The stakes are always high for elections. However, the stakes for the 2020 election feel much higher than usual due to the global pandemic, economic pain, and social unrest. With such an unprecedented election occurring at a time of great divisiveness in the country,1 we highlight five policies where Democrats and Republicans are the most diametrically opposed – and how those policies could impact the market.
Note that delegates to the Democratic National Convention approved their 2020 party platform in August. Republicans are campaigning based on their 2016 platform.
Biden: Former Vice President Joe Biden, the Democratic candidate for president, has called for higher taxes for high wage earners and corporations. His plan would raise the tax rate on high earners back to 39.6% (where it was prior to the Tax Cuts Job Act), tax capital gains at the same rates as ordinary income and increase the corporate tax rate from 21% to 28%.2 Higher taxes could curtail earnings growth, as after tax cash flows would be reduced.3
Trump: For the Republican President Trump, lower taxes are expected to remain a focal point in his re-election bid. In May, White House economic adviser Larry Kudlow floated the idea of a 50% discount to the corporate tax rate for firm that bring their operations back from other countries.4 Additionally, in August Kudlow and Treasury Secretary Steven Mnuchin informed the media that Trump favored cutting income and capital gains tax rates.5 Lower taxes at the corporate and consumer level may spur consumption and economic growth, and benefit firms with high effective tax rates.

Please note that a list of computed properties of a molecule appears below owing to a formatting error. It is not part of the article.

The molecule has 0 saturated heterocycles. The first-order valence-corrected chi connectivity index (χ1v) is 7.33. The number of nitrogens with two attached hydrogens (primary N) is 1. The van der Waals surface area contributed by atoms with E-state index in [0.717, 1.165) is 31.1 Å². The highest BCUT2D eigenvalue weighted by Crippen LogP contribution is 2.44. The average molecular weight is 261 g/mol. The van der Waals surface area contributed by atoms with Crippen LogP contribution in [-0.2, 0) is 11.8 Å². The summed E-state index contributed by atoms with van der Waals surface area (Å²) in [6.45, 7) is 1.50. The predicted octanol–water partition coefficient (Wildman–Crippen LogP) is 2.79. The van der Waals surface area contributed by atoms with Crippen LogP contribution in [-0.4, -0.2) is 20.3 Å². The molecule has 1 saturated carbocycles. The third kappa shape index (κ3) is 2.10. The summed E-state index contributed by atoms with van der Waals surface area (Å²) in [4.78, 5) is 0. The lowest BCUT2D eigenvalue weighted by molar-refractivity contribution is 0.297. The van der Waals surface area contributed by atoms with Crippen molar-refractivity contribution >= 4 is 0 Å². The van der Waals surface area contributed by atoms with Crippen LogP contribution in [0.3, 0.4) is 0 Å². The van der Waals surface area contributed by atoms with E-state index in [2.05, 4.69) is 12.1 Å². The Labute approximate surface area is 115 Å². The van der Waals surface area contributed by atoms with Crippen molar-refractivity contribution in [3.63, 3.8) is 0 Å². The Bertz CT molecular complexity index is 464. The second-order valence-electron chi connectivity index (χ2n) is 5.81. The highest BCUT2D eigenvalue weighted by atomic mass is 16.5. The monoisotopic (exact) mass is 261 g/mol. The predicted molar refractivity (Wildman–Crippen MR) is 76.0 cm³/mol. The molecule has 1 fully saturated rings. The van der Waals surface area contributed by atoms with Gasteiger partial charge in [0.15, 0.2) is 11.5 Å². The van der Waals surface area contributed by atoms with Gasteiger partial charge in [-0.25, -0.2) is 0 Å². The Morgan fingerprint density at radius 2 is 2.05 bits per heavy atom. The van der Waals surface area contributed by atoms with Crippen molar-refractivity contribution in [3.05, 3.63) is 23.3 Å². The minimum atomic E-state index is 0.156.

Biden: Biden’s platform theme of “Build Back Better” features policies to “Buy American.”6 However, Biden is still likely to adopt a more globalist worldview than Trump – potentially removing some of the tariffs the Trump administration placed on imported goods. With Biden likely maintaining better relations with the World Trade Organization, the potential exists for more global trade alliances and the re-negotiation of the Trans Pacific Partnership.7 These actions would likely be positive for global growth, most specifically in regions impacted by current tariffs.
Trump: Trade policy under a Trump second term will likely be consistent with his first term. Tariffs and bi-lateral trade agreements will likely be the main tools, along with hawkish rhetoric. Trump may move beyond additional sanctions on China, having put a 10% tariff on aluminum from Canada in August.8 Trump’s “America First” ideology on trade is likely to benefit more domestically-oriented market segments.
Biden: As part of the former vice president’s “Build Back Better” plan, he will focus on investing in modern and sustainable infrastructure to encourage clean energy. He has pledged to spend more than $2 trillion to achieve carbon neutrality within the US power sector by 2035. Biden also will seek to shift behaviors toward electric vehicles and public transportation, calling for 500,000 electric vehicle charging stations to be installed nationwide.9 Regulations on natural resource production are likely to come back as well (i.e., the Paris Climate Agreement).10 All told, firms focused on renewables and intelligent infrastructure may benefit.
Trump: The Trump administration would likely continue to loosen environmental regulation. Like Biden, Trump has discussed additional infrastructure spending11 as a way to create jobs and foster economic growth. However, the Trump plan emphasizes rebuilding airlines, highways, railroads, and bridges, with little support for clean energy. Trump’s focus on more traditional infrastructure spending may lead to higher commodity prices as demand for natural resources increases, and potentially benefit those producers.